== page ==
About Kassem Dakhlallah
Kassem Dakhlallah does not back down. His first-ever court hearing, a few days after becoming a licensed attorney, was a motion to dismiss a case against his client. The opposing attorney had nearly 30 years of experience. Kassem had less than 30 days of experience. After a 30-minute argument, Kassem prevailed for his client – a mid-sized local medical clinic. That feeling of knowing that the wrong things have been put right has been Kassem’s driving force as an attorney ever since. And the string of victories has not stopped.
Shortly thereafter, Kassem defended a young man who was sued by a large corporation for violating a non-compete agreement he had signed while working for that corporation. Kassem’s client admittedly was working for a competitor of his former employer at the time he was sued. The former employer succeeded in getting an injunction entered against Kassem’s client, preventing the client from working in the state of Michigan for any competitor of his former employer. The client was forced to work in Chicago, hours of away from his sick mother. Kassem knew that the trial court made a mistake by entering the injunction. Kassem filed an emergency appeal with the Michigan Court of Appeals. The large corporation’s attorney was from a large law firm with lots of resources. Kassem’s client only had Kassem. Kassem won the case in the Court of Appeals, which overturned the injunction. Kassem’s client was quickly able to come back to Michigan and return to his job – and take care of his sick mother.
Between 2008 and 2009, at the height of the foreclosure crisis, Kassem sued mortgage lenders over 200 times for consumer lending abuses and improper foreclosure practices. Kassem was one of the first lawyers in the country to realize that mortgage companies would get away with financially destroying millions of Americans unless they were challenged in court. Soon, other attorneys followed Kassem’s lead on this issue. Eventually, states throughout the nation and the federal government cracked down on the same lending and foreclosure abuses that Kassem and other attorneys like him first fought against.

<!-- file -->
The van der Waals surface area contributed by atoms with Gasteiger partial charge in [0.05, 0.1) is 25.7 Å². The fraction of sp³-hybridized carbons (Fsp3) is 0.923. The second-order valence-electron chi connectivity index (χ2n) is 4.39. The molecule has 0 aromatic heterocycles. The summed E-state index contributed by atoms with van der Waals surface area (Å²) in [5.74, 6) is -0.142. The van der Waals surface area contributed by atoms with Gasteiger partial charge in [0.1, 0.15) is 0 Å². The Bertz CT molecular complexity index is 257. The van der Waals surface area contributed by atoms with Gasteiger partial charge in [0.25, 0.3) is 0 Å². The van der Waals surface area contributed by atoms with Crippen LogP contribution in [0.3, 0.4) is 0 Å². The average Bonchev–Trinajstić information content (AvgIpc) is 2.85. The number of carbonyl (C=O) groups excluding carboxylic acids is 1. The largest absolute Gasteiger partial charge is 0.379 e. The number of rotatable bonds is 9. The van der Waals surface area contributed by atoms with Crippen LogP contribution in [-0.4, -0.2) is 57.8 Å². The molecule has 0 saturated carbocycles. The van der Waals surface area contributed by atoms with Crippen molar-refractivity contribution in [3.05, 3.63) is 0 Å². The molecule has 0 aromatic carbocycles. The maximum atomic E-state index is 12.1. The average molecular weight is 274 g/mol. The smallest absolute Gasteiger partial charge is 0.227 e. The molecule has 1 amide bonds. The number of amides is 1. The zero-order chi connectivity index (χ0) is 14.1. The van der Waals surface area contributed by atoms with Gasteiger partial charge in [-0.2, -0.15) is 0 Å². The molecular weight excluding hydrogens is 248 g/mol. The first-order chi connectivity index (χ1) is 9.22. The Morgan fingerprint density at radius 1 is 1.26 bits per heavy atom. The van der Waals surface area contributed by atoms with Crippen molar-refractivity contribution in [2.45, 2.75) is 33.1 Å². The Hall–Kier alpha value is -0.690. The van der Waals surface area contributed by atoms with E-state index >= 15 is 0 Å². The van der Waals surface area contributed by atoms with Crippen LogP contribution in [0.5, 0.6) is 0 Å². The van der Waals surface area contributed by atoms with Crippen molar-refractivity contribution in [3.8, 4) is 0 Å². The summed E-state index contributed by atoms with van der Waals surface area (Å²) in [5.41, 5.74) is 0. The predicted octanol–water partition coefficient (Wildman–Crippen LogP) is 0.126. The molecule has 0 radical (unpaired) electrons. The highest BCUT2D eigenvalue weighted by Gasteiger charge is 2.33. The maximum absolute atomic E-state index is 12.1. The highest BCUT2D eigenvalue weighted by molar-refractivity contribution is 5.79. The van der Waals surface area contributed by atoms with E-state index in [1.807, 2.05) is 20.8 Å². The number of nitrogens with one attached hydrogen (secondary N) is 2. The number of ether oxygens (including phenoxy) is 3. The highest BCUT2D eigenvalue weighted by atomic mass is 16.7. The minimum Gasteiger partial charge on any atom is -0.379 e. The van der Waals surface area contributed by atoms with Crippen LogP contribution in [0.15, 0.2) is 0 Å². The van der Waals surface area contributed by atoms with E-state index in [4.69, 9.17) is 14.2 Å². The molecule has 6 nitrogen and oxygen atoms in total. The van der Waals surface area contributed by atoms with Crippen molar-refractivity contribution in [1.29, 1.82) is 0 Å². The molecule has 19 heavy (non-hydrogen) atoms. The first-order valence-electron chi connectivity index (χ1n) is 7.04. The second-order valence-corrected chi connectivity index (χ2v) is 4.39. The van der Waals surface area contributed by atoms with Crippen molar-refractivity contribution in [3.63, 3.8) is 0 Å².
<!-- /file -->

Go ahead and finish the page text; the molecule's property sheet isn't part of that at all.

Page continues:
Kassem’s passion for helping those with limited resources obtain justice did not diminish with the end of the foreclosure crisis. Between 2011 and 2012, Kassem sued a real estate con-man named Brian Lovejoy on behalf of two clients who were defrauded by Lovejoy in connection with a short-sale scam. Lovejoy had obtained money from Kassem’s clients, who thought they were purchasing short-sale properties free and clear. In fact, the properties were encumbered by mortgages that eventually were foreclosed by the banks, and the clients lost their homes. Kassem succeeded in obtaining hundreds of thousands of dollars in judgments against Lovejoy on behalf of his clients. Lovejoy paid tens of thousands of dollars to Kassem’s clients on these judgments. Eventually, Lovejoy was criminally prosecuted and incarcerated for his actions. Kassem was featured in a news story about the Lovejoy case.
In 2012, Kassem was lead counsel in a lawsuit brought by 10 victims against another real estate con-man, Leonard Bale. Bale sold houses to the victims on land contracts without disclosing that the properties were encumbered by mortgages. Many of the properties went into foreclosure, preventing the victims from obtaining clear title to the houses. Kassem was able to settle the case and obtain financial compensation for the victims. Kassem and his partner Michael Jaafar were featured in a several news stories about the Bale case.